Write Like Nobody’s Watching

Spooky image, right?

I’m on a bit of a jag recently in which I’m thinking about the perhaps too big and too pompous question of why I write.

There are writers I know who primarily seem to write in order to be read. Being read—being published—is certainly in the mix for me, or at least I find myself thinking that way because it’s the goal I’m focused on for so much of the time I’m putting on my “publisher” hat. Or as I’m busy submitting short work to traditional markets.

I mean, of course I want people to read what I write.

But is that why I write?

No. Not really.

It’s a topic that’s come up for me in a couple different forums lately, including a great conversation I had with my friend Lisa Silverthorne at a local independent bookstore and a bit of an email exchange with my friend Amy Sterling Casil. Lisa and I started from the viewpoint of, “if no one reads what I write, what’s the point?” and riffed on that for some time before eventually coming to the obvious conclusion—that both of us have been doing this writing gig for more years than I’m wanting to admit, and that (while both of us have been successfully publishing through most of that time) neither of our careers has seen non-stop demand for our work.

There have been good times, of course. Story sales. Book sales. Good reviews. But, speaking for myself at least, there have also been some barren times. And, yet, here I am, still creating worlds, still writing stories. So, it’s fair to say that while I want people to read what I write I don’t write simply to be read.

This is a really tangled mess of a web, though. In the moment—any particular moment, really—it’s extremely hard to untangle the act of being read from the term “writer.”

I mean, the act of untangling those two things is always problematic.

That said, I think it must be done.

Because, whether you are a traditionally published writer or a self-published, independent writer, it’s quite helpful for you to understand business, and business is about selling, and selling is about establishing readers. One will, after all, have a hard time creating a career that feeds yourself without focusing to some extent on being read, so as a businessperson it’s valuable if not imperative do so.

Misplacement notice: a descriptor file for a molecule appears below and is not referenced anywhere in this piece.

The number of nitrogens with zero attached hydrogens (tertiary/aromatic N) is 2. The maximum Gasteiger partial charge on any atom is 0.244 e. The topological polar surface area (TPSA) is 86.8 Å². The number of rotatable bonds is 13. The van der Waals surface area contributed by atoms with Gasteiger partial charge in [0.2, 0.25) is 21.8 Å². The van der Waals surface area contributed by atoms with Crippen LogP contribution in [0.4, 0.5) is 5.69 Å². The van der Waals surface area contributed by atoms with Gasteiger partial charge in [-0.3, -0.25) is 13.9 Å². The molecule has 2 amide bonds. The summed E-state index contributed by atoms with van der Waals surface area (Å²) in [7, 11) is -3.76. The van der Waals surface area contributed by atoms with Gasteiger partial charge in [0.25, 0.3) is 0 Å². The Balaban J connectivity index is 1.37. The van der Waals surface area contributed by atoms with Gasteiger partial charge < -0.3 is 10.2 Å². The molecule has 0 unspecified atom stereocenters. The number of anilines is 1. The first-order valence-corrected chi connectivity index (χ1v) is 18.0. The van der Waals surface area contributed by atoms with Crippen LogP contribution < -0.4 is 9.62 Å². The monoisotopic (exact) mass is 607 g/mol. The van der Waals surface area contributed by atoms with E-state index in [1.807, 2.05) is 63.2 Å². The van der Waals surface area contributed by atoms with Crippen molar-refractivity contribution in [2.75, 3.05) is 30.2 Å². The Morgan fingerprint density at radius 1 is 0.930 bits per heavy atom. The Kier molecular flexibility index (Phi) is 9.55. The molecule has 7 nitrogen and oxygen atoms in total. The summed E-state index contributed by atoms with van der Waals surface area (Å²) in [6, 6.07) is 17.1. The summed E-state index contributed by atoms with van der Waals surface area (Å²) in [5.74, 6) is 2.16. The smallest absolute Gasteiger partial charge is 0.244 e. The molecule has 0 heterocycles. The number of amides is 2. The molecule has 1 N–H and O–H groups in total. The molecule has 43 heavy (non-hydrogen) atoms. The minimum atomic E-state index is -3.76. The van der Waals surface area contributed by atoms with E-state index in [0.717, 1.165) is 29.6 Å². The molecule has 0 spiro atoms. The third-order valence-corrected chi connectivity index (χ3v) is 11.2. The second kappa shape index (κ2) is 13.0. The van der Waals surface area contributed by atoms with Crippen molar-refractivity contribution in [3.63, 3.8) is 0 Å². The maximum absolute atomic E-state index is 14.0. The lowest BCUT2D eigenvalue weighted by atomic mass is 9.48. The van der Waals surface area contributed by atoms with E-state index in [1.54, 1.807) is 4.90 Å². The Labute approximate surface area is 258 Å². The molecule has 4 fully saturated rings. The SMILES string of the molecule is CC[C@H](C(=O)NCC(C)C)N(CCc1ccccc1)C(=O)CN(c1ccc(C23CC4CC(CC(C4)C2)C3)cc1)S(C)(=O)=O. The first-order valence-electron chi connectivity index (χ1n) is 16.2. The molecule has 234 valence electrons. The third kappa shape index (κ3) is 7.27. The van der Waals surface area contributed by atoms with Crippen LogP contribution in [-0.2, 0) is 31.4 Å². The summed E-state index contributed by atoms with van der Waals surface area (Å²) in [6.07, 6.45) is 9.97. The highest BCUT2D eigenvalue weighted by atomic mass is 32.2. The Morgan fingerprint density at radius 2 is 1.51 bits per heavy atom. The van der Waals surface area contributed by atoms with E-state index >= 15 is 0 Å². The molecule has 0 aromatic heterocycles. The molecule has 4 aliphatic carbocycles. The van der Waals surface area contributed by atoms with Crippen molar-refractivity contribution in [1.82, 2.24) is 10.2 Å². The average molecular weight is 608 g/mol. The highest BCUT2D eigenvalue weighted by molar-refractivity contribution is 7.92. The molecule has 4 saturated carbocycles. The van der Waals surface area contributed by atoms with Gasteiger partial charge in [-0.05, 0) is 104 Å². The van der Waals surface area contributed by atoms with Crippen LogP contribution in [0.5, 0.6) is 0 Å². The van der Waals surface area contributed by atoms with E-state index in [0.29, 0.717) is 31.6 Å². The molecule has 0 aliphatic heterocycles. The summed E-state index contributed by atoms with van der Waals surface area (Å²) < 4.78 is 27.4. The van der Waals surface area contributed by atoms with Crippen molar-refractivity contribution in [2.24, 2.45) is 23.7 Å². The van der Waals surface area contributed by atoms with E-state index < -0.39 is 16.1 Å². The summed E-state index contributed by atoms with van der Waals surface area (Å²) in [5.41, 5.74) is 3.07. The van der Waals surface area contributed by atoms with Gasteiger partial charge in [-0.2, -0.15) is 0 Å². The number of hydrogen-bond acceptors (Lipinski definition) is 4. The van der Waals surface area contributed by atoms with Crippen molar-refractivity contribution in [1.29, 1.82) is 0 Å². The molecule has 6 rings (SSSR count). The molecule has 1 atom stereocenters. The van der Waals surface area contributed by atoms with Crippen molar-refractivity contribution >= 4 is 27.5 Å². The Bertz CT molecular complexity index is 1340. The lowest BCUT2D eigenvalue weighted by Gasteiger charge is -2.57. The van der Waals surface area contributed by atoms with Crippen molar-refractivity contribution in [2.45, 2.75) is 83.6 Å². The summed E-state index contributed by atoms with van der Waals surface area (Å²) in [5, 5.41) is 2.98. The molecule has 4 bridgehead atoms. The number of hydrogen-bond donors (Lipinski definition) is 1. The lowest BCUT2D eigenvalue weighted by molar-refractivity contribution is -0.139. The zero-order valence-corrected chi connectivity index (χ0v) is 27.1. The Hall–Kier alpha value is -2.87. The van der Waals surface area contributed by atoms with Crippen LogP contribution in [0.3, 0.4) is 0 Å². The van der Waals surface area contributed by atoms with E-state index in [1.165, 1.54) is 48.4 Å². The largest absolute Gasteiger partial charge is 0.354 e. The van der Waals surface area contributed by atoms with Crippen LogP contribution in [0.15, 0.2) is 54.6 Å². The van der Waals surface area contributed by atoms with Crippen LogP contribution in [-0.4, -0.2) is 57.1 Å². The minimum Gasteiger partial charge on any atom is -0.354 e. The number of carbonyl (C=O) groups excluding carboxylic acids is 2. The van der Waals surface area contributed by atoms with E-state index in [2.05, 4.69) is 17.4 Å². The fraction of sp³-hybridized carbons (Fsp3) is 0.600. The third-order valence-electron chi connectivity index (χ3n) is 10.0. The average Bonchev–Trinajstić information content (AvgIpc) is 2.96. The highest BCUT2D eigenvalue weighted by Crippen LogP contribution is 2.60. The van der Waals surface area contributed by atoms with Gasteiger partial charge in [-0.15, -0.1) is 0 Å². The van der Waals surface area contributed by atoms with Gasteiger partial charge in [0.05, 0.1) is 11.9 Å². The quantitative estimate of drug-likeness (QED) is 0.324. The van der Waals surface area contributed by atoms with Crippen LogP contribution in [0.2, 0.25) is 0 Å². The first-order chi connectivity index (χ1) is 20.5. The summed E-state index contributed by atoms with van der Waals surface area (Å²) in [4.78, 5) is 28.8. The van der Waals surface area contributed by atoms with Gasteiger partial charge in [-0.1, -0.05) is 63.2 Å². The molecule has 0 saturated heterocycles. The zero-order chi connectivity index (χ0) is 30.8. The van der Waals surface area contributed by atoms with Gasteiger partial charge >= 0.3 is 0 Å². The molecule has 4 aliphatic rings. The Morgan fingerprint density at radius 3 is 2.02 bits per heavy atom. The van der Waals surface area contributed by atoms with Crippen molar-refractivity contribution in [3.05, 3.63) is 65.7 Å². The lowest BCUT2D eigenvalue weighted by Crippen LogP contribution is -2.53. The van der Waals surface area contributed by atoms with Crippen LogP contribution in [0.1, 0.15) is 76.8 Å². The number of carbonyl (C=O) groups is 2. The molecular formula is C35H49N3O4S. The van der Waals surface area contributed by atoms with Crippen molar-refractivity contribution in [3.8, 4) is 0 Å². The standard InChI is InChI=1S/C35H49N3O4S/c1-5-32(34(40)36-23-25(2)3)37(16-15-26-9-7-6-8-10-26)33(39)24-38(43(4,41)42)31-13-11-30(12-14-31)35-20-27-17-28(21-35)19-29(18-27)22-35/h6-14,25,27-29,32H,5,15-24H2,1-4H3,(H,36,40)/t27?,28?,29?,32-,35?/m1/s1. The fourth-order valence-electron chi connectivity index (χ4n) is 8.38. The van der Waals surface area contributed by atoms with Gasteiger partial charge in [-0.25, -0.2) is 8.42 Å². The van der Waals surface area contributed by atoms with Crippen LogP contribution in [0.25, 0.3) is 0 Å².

Yet, as an artist (he says pretentiously), it’s equally as important to exercise that muscle that lets us separate the concept of why we write from the desire to be read. That’s my view, anyway.

Let me segway here to put it another way: the desire to be read is about ego more than it is about the art or craft of storytelling. The desire to be read does not drive me to be any better at my art. In fact, the desire to be read (at a time when that is not happening) is far more likely to gunk up my art than it is to help me make it better. The desire to be read is critical. If I don’t shut it down, the desire to be read whispers to me in horrible little tones: The readers are going to want a gizmo here, that whisper will say. Pixies are particularly hot now. Or, yeah, do that paranormal thing everyone else is so good at.

Maybe you can be happy working like that. But I cannot. At least not for very long.

For me, focusing on what a reader might want is a death knell to the work itself. At best it makes me lazy and leads me to think along the lines of “just add this trope and you’ll be good to go!” At worse it makes my work feel plastic, like the full me can’t get my feet to the pedals at all.

Which is terrifying, really.

Here’s a thing I’ve learned about myself as a writer. It’s the one thing that, I believe, is the reason I’m still here doing it, despite the downtimes.

I write because creating stories makes me feel good, and because it’s either really hard or really easy to do it well—“well” meaning to my own standards. I write because I find it’s something I enjoy striving to get better at. I like the feeling I get as words flow. I like that I don’t have to be great in first draft. I like that I get to say when something is done. It is true, of course, that a writer is often their own worst judge of quality, but regardless of whether a reader/editor thinks I’ve done something well (and regardless of whether anyone eventually reads it), I get to know when I’m proud of something I’ve done.

I know when something I wrote made me feel good.

That thing about striving to get better struck me a few days back, too, when I came across this video titled “Why No One Has to See Your Photography.” It winds up focusing on a street photographer named Vivian Maier, who “worked” as a photographer for her entire lifetime without ever displaying her work. Meaning she simply did her art and went about her life. She took pictures like nobody was watching, because it was true.

It’s worth a watch.

And it’s worth thinking about.

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